climate summit in Bali was a turning point for international environmental
diplomacy. Now the international community is on track to negotiate a
comprehensive global climate policy agreement to replace the Kyoto Protocol by
2012 which will also include major emitters like the US and China. Both
developed and developing country emissions will be addressed by new
obligations. New financing mechanisms for technology transfer, adaptation and
forest protection will lead to a significant flow of financial resources from
industrialised nations to emerging economies. Most importantly, Bali has
exposed a shift of power that has been long underway. The US has lost its
singular veto power in the climate process. A group of emerging powers, most
notably China, India, and Brazil - but also a re-emerging Russia - have started
to use their new economic and political weight to shape the negotiations more
actively than before. The European Union tries to retain its political
leadership role by acting as an honest broker between those diverging interests
but will only be able to make a real difference if the transatlantic climate
policy partnership can be revitalised.
The Bali Road Map
The Bali Roadmap sets the stage for two years of negotiations with the objective of creating a comprehensive global climate agreement by the end of 2009. This agreement will replace the Kyoto Protocol. The Bali Roadmap consists of the following core elements:
- new climate policy measures in developed countries "including quantified emission and reduction objectives"
- comparable efforts amongst different developed countries
- "nationally appropriate mitigation actions by developing countries"
- a requirement that developing countries' actions be supported by technology, financing, and capacity building "in a measurable, reportable, and verifiable manner"
precise numbers and concrete legally binding agreements still have to be
negotiated. However, for the first time all parties to the United Nations Framework Convention on Climate Change (UNFCCC) committed to
negotiate legally binding climate change mitigation options in the common UN
framework, based on the principle of "common but differentiated
The negotiations that follow will have to create a careful balance between differentiated developed and developing country obligations that has to be backed up. In addition, such a global deal will have to include significant financial components, basically transferring funds from developed to developing countries along commonly agreed priorities. Three such priority areas, technology transfer, adaptation, and forest protection, were discussed in Bali. Each of these issues has the potential to create huge new markets, establish relevant new policy frameworks, and advance new technologies.
A Realignment of Powers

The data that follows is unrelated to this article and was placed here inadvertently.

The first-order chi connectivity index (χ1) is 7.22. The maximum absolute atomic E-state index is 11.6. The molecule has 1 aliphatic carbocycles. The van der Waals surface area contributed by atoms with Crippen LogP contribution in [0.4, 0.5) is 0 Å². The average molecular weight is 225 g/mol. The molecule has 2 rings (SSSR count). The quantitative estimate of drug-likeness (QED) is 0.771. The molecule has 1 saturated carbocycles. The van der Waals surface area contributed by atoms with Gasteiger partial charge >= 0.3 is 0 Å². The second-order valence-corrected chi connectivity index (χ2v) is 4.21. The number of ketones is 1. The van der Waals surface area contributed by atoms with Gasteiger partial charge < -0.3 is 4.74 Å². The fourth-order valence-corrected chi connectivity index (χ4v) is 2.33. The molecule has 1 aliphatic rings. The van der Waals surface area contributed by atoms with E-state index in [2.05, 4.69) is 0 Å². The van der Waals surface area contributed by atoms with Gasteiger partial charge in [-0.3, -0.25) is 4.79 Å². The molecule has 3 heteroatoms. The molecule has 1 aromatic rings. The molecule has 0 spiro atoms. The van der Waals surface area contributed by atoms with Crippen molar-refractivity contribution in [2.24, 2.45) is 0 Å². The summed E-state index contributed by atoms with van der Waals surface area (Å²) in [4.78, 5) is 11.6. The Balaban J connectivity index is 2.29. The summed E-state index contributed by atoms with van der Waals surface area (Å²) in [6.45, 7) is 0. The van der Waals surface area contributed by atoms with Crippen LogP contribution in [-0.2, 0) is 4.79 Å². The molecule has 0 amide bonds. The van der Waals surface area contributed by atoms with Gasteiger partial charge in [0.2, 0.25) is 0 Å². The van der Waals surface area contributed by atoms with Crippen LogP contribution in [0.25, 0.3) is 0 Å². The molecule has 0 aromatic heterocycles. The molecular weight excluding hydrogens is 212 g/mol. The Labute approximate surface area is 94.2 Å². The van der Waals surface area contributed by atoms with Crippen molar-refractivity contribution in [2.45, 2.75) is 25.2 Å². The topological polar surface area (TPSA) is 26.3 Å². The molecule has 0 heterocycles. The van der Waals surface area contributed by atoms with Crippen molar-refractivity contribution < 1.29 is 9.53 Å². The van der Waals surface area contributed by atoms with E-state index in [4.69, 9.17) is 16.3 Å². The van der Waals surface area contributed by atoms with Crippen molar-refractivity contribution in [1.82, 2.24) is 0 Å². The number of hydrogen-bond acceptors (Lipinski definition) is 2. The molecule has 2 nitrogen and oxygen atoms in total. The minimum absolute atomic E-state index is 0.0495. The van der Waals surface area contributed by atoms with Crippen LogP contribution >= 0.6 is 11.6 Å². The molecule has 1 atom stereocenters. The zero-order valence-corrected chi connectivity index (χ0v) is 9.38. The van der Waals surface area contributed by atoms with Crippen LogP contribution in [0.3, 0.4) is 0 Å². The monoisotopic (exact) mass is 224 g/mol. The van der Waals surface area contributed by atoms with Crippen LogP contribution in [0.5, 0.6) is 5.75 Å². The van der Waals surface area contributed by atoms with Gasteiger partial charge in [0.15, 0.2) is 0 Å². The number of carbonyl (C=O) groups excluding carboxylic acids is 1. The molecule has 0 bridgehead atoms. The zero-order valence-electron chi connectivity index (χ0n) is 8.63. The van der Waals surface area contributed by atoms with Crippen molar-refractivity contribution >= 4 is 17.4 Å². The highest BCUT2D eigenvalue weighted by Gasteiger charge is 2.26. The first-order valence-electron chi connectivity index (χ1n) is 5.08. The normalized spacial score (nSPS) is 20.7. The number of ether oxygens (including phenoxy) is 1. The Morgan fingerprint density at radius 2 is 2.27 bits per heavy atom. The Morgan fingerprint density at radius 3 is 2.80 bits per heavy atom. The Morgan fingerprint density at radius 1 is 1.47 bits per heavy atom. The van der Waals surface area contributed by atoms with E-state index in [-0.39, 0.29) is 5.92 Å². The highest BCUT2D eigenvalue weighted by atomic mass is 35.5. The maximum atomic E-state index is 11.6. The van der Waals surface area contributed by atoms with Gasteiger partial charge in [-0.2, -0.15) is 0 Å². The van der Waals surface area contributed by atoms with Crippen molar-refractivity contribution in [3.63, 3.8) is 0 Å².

Bali was noteworthy for the enhanced role that major emerging economies played in leading the discussions and shaping the outcome. Four negotiating blocks could be distinguished:
- The EU which led on stronger greenhouse gas mitigation commitments;
- The US (plus some allies like Canada and Japan) which remained reluctant on reduction commitments but keen to see concrete obligations for developing countries;
- China, India and Brazil representing the developing countries block and for the first time accepting possible commitments to reduce emissions for their own economies; and finally
- Russia, which stated in informal consultations that they expect to benefit from climate change and that the proposed reduction commitments were incompatible with President Putin's goals to double electricity production and to increase oil and gas exports.
Consequences for the Transatlantic Relationship
The two necessary cornerstones of any future global climate agreement are legally binding targets and significant finance transfers to developing countries. If the future US administration accepts these cornerstones, then it will have an historic opportunity to resurrect transatlantic leadership on global environmental issues.
The EU and the US have three major reasons to start a new era of climate policy cooperation.
- The US remains the world's major emitter of greenhouse gases, so without the US, the problem cannot be solved. The EU's role remains that of an incubator for progressive policies and new technologies but such technologies must be more widely adapted.
- Europe and the US still have financial resources as well as unmatched technological and scientific potential to address the climate challenge. Only the established industrial powers of the West will be able to develop and introduce new technologies while they are still untested and relatively expensive.
- Both Europe and the US have to support an approach to resolving the climate problem that is based on democratic debate, international law, and a system of global institutions. The assertive style of China, India, and others in Bali has shown that the time when the West defines the rules of the game is coming to a close. A new US administration would therefore show wisdom in helping to build a system of international law and strong institutions that will not only bind Washington but also the future powers to be.
A longer version of this article will be published in Internationale Politik Global Edition.
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